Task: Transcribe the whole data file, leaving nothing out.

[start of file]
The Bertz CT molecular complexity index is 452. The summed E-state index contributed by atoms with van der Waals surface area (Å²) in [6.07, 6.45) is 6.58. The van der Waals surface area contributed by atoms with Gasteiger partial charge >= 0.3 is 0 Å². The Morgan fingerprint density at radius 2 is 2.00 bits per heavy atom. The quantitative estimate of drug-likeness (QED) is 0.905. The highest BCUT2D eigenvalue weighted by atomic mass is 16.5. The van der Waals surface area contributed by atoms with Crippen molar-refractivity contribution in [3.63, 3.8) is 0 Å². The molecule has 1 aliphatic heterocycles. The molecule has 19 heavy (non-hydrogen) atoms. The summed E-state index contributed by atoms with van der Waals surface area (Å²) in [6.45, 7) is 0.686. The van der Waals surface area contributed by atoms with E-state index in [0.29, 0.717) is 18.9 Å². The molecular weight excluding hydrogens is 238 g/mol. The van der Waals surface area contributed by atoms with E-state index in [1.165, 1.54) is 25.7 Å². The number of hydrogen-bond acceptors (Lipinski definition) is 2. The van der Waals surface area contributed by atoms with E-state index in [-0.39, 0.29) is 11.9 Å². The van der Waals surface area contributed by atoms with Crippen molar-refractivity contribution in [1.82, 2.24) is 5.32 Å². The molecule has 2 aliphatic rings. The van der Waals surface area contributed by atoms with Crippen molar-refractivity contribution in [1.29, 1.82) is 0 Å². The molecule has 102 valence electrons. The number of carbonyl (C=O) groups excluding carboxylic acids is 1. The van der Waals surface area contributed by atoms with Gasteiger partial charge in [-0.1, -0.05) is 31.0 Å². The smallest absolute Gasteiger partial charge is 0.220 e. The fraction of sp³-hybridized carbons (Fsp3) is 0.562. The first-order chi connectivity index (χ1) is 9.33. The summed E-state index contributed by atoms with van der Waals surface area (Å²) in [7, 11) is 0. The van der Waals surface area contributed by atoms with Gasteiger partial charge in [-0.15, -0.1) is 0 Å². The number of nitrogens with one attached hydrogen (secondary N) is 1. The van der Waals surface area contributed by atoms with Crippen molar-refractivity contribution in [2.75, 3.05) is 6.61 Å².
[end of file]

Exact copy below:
The Bertz CT molecular complexity index is 452. The summed E-state index contributed by atoms with van der Waals surface area (Å²) in [6.07, 6.45) is 6.58. The van der Waals surface area contributed by atoms with Gasteiger partial charge >= 0.3 is 0 Å². The Morgan fingerprint density at radius 2 is 2.00 bits per heavy atom. The quantitative estimate of drug-likeness (QED) is 0.905. The highest BCUT2D eigenvalue weighted by atomic mass is 16.5. The van der Waals surface area contributed by atoms with Crippen molar-refractivity contribution in [3.63, 3.8) is 0 Å². The molecule has 1 aliphatic heterocycles. The molecule has 19 heavy (non-hydrogen) atoms. The summed E-state index contributed by atoms with van der Waals surface area (Å²) in [6.45, 7) is 0.686. The van der Waals surface area contributed by atoms with E-state index in [0.29, 0.717) is 18.9 Å². The molecular weight excluding hydrogens is 238 g/mol. The van der Waals surface area contributed by atoms with E-state index in [1.165, 1.54) is 25.7 Å². The number of hydrogen-bond acceptors (Lipinski definition) is 2. The van der Waals surface area contributed by atoms with E-state index in [-0.39, 0.29) is 11.9 Å². The van der Waals surface area contributed by atoms with Crippen molar-refractivity contribution in [1.82, 2.24) is 5.32 Å². The molecule has 2 aliphatic rings. The van der Waals surface area contributed by atoms with Crippen molar-refractivity contribution in [1.29, 1.82) is 0 Å². The molecule has 102 valence electrons. The number of carbonyl (C=O) groups excluding carboxylic acids is 1. The van der Waals surface area contributed by atoms with Gasteiger partial charge in [-0.1, -0.05) is 31.0 Å². The smallest absolute Gasteiger partial charge is 0.220 e. The fraction of sp³-hybridized carbons (Fsp3) is 0.562. The first-order chi connectivity index (χ1) is 9.33. The summed E-state index contributed by atoms with van der Waals surface area (Å²) in [7, 11) is 0. The van der Waals surface area contributed by atoms with Gasteiger partial charge in [-0.15, -0.1) is 0 Å². The number of nitrogens with one attached hydrogen (secondary N) is 1. The van der Waals surface area contributed by atoms with Crippen molar-refractivity contribution in [2.75, 3.05) is 6.61 Å².